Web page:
Zoomerang can also help out with pre-survey research, through their Zoomerang Online Focus service. At about two-thirds the cost of an in-person focus group, they’ll pull together a focus group to your specifications (or help you figure out what focus group makes sense for your research needs, provide a moderator, run the software, and write up the results for you. When you don’t even know what you need to know, this can be a much more cost-effective alternative to trying to bang together a meaningless survey.

I’ll confess, my college coursework in industrial engineering and social sciences have made me heavily prejudiced against people who assume that anyone can design and administer an online survey that will give statistically valid results. If you’re running a survey to figure out what to have for lunch next week, by all means, use any free tool you can find, or program your own. But if you’re staking your next product launch or your company’s future on the results, you ought to look into the higher-end options. Zoomerang is definitely one of these.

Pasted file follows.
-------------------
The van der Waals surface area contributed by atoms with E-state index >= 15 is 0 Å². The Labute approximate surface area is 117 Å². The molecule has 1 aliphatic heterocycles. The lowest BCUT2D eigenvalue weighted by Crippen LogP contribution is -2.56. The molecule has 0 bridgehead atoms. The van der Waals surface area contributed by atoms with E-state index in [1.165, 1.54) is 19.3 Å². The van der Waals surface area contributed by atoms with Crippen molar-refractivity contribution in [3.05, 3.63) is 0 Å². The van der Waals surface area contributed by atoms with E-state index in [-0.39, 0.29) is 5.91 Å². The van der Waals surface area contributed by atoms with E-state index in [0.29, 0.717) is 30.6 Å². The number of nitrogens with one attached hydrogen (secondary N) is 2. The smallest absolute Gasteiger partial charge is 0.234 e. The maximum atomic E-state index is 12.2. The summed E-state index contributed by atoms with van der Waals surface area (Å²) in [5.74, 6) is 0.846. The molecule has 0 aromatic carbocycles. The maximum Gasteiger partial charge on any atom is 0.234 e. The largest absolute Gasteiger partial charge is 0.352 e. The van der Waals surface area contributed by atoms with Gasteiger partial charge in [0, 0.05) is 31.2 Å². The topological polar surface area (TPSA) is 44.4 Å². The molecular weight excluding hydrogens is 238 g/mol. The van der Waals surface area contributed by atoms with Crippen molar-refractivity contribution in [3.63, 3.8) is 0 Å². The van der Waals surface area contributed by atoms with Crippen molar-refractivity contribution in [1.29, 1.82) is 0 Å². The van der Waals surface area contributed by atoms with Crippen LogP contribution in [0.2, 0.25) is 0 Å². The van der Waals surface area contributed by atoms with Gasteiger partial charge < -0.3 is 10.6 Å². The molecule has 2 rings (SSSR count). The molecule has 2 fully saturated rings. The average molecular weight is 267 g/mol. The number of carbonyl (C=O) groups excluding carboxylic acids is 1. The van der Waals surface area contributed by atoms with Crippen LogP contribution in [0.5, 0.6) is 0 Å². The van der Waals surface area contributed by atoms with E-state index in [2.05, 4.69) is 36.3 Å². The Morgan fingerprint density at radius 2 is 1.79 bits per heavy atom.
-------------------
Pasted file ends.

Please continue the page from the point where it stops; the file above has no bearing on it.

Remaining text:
1. Zoomerang is beautiful, yes. But $599! Yeowch! Even if they broke it up into monthly payments?

    I’ve been using http://www.questionform.com, which is super simple and nice to look at, but still quite basic (they are new, though, and have informed me they will grow features with their user feedback). Wufoo.com is also pretty slick, but a little more complicated to use.

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  2. i know zoomerang is good but you should try out http://www.zarca.com ‘s online survey platform , we use it for our customer feedback program and I would say it awesome, easy to use, 3d reports for presentation purpose (to show the management), lot of other filters for reports, many types of delivery options. its way advanced in terms of functionality when comparing online survey and research platforms.

    I would recommend you to review it.

    Alec

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  3. I think that the most extensive solution is SensorPro (http://www.sensorpro.net/) which is available on a monthly subscription basis or a licensed basis. For an in-depth review of survey solutions like Surveymonkey, Websurveyor and Sensorpro the e-consultancy group will shortly be publishing their 2007 survey buyers guide see http://www.e-consultancy.com/topic/online-surveys-research/. This buyers guide provides a complete review of functionality and cost.

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  4. [...] we just reviewed mucho-expensive Zoomerang, I asked her what survey service she used. “I saw the Zoomerang [...]